-- President Trump's first budget proposal to Congress slashes $3.6 trillion over 10 years in an effort to balance the federal budget. The cuts include $800 billion from Medicaid and $193 billion from food stamps.
The proposal for fiscal year 2018, called "A New Foundation for American Greatness," also includes upbeat projections for economic growth and tax revenue -- projections that factor in the passage of the GOP health care bill recently approved by the House.
"What Trumponomics is and what this budget is a part of, is trying to get to sustained 3 percent economic growth in this country again," White House Budget Director Mick Mulvaney said in a briefing with reporters on Monday. "We do not believe that is something fanciful."
In addition to the cuts, the proposal also includes a boost to military spending, $19 billion over 10 years for Ivanka Trump's paid family leave proposal and $1.6 billion for construction of a wall on the U.S.-Mexico border.
The proposal cuts funding for the Environmental Protection Agency and the Department of Housing and Urban Development.
"We’re not going to measure success by how much money we spend, but by how many people we help," Mulvaney said of the reduced spending, adding that the White House believes in the "social safety net."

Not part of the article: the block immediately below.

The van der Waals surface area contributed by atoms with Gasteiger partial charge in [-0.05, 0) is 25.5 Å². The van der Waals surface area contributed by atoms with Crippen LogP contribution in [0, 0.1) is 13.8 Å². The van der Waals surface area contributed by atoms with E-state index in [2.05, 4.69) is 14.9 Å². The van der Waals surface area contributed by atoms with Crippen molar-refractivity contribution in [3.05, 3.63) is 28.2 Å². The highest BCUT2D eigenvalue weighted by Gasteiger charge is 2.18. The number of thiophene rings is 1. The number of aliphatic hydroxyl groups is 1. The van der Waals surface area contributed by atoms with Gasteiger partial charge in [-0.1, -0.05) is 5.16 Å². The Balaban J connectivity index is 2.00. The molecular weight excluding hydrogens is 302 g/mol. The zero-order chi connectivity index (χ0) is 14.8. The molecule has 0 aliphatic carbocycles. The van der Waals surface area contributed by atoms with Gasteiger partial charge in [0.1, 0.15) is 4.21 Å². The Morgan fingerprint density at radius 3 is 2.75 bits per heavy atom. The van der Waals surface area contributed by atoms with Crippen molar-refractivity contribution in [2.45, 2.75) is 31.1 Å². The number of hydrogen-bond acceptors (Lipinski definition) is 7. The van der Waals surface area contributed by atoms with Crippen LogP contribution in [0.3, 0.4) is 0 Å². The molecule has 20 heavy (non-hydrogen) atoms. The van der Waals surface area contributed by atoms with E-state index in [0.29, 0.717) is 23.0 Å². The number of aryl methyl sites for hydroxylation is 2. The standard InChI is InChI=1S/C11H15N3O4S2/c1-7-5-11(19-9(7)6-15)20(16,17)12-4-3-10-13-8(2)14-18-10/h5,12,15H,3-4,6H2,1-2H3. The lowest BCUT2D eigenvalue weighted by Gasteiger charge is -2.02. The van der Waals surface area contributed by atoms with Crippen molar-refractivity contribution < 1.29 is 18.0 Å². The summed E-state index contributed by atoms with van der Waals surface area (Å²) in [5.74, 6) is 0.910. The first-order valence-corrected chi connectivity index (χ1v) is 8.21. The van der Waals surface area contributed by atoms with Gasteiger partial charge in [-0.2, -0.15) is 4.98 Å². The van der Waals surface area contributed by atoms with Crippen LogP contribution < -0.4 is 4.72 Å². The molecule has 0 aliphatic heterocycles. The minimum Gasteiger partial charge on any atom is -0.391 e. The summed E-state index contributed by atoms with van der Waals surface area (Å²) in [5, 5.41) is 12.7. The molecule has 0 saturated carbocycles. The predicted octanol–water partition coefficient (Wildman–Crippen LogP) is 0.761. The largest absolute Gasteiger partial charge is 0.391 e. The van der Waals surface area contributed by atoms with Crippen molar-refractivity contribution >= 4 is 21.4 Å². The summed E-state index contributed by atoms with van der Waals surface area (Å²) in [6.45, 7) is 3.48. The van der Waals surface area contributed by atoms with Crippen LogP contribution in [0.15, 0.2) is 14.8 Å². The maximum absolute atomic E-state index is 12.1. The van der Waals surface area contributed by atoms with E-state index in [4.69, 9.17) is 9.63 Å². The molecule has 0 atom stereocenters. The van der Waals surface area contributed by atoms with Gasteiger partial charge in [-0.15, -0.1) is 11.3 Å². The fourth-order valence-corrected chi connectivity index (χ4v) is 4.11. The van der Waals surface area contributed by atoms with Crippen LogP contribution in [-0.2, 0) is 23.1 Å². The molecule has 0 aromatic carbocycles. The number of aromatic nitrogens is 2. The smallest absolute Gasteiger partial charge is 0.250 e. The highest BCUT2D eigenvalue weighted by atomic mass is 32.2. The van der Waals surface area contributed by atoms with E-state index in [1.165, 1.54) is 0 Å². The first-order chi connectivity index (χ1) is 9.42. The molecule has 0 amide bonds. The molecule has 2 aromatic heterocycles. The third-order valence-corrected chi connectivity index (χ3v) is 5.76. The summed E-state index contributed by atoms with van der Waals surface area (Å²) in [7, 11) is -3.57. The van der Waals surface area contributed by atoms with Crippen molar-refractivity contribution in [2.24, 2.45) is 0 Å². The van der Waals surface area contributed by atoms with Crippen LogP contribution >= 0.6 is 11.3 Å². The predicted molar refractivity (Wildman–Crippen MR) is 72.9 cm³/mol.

Like every presidential budget proposal, Trump's budget blueprint is expected to be dead on arrival in the House and Senate, with many members reluctant to approve deep cuts to Medicaid and foreign aid, among other programs.
Democrats are criticizing the White House proposal, accusing Trump of going back on his promise to his campaign supporters. The measure proposes cuts to Social Security Disability Insurance, which benefits more than 9 million Americans.
On Tuesday, Mulvaney argued that disability insurance "is not what most people consider social security."
"We are not kicking anybody off any program who really needs it," he said.
"Candidate Trump campaigned as a populist," Senate Minority Leader Chuck Schumer, D-N.Y., said on the Senate floor today. "Since he has taken office he has governed like a hard-right conservative -- pushing policies that help the uber wealthy at the expense of the middle class."
"Based on what we know about this budget, the good news -- the only good news -- is that it’s likely to be roundly rejected by members of both parties here in the Senate -- just as the last budget was," Schumer said.
Republicans made clear they would review the budget as they draw up their own plans for government funding.
"As outlined in the Constitution, the Congress, not the executive branch, has the ‘power of the purse,'" House Appropriations Committee Chairman Rodney Frelinghuysen, R-N.J., said in a statement.
"There's an old adage in Washington: The president proposes, and Congress disposes," Rep. Leonard Lance, R-N.J., said in a statement. "The president's budget is just a blueprint; a wishlist."